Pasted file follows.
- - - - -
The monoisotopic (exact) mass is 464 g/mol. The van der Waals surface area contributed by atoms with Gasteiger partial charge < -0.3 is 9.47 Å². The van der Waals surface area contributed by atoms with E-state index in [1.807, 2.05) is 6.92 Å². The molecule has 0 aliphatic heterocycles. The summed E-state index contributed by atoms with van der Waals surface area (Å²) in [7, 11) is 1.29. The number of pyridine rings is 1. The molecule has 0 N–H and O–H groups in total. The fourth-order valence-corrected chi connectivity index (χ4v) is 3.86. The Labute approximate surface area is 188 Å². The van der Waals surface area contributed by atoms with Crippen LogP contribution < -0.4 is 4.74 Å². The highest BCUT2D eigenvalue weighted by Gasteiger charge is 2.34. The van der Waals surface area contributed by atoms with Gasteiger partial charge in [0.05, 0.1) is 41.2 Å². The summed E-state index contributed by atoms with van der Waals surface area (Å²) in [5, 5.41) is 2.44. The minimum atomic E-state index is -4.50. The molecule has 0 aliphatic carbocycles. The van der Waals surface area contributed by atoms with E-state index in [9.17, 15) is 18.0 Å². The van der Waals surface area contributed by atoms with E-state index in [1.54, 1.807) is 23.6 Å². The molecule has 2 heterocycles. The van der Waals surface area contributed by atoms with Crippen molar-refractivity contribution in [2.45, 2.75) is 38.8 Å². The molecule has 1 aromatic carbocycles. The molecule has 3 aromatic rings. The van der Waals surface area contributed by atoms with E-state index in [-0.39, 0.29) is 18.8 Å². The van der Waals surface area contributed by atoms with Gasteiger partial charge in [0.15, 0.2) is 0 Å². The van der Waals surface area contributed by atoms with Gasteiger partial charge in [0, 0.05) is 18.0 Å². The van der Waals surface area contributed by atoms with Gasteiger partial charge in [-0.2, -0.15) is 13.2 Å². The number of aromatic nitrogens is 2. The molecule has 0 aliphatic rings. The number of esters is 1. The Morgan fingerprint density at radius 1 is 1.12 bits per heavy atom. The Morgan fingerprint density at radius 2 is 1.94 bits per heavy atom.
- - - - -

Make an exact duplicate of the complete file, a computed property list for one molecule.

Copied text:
The monoisotopic (exact) mass is 464 g/mol. The van der Waals surface area contributed by atoms with Gasteiger partial charge < -0.3 is 9.47 Å². The van der Waals surface area contributed by atoms with E-state index in [1.807, 2.05) is 6.92 Å². The molecule has 0 aliphatic heterocycles. The summed E-state index contributed by atoms with van der Waals surface area (Å²) in [7, 11) is 1.29. The number of pyridine rings is 1. The molecule has 0 N–H and O–H groups in total. The fourth-order valence-corrected chi connectivity index (χ4v) is 3.86. The Labute approximate surface area is 188 Å². The van der Waals surface area contributed by atoms with Crippen LogP contribution < -0.4 is 4.74 Å². The highest BCUT2D eigenvalue weighted by Gasteiger charge is 2.34. The van der Waals surface area contributed by atoms with Gasteiger partial charge in [0.05, 0.1) is 41.2 Å². The summed E-state index contributed by atoms with van der Waals surface area (Å²) in [5, 5.41) is 2.44. The minimum atomic E-state index is -4.50. The molecule has 0 aliphatic carbocycles. The van der Waals surface area contributed by atoms with E-state index in [9.17, 15) is 18.0 Å². The van der Waals surface area contributed by atoms with E-state index in [1.54, 1.807) is 23.6 Å². The molecule has 2 heterocycles. The van der Waals surface area contributed by atoms with Crippen molar-refractivity contribution in [2.45, 2.75) is 38.8 Å². The molecule has 1 aromatic carbocycles. The molecule has 3 aromatic rings. The van der Waals surface area contributed by atoms with E-state index in [-0.39, 0.29) is 18.8 Å². The van der Waals surface area contributed by atoms with Gasteiger partial charge in [0.15, 0.2) is 0 Å². The van der Waals surface area contributed by atoms with Gasteiger partial charge in [0, 0.05) is 18.0 Å². The van der Waals surface area contributed by atoms with Gasteiger partial charge in [-0.2, -0.15) is 13.2 Å². The number of aromatic nitrogens is 2. The molecule has 0 aliphatic rings. The number of esters is 1. The Morgan fingerprint density at radius 1 is 1.12 bits per heavy atom. The Morgan fingerprint density at radius 2 is 1.94 bits per heavy atom.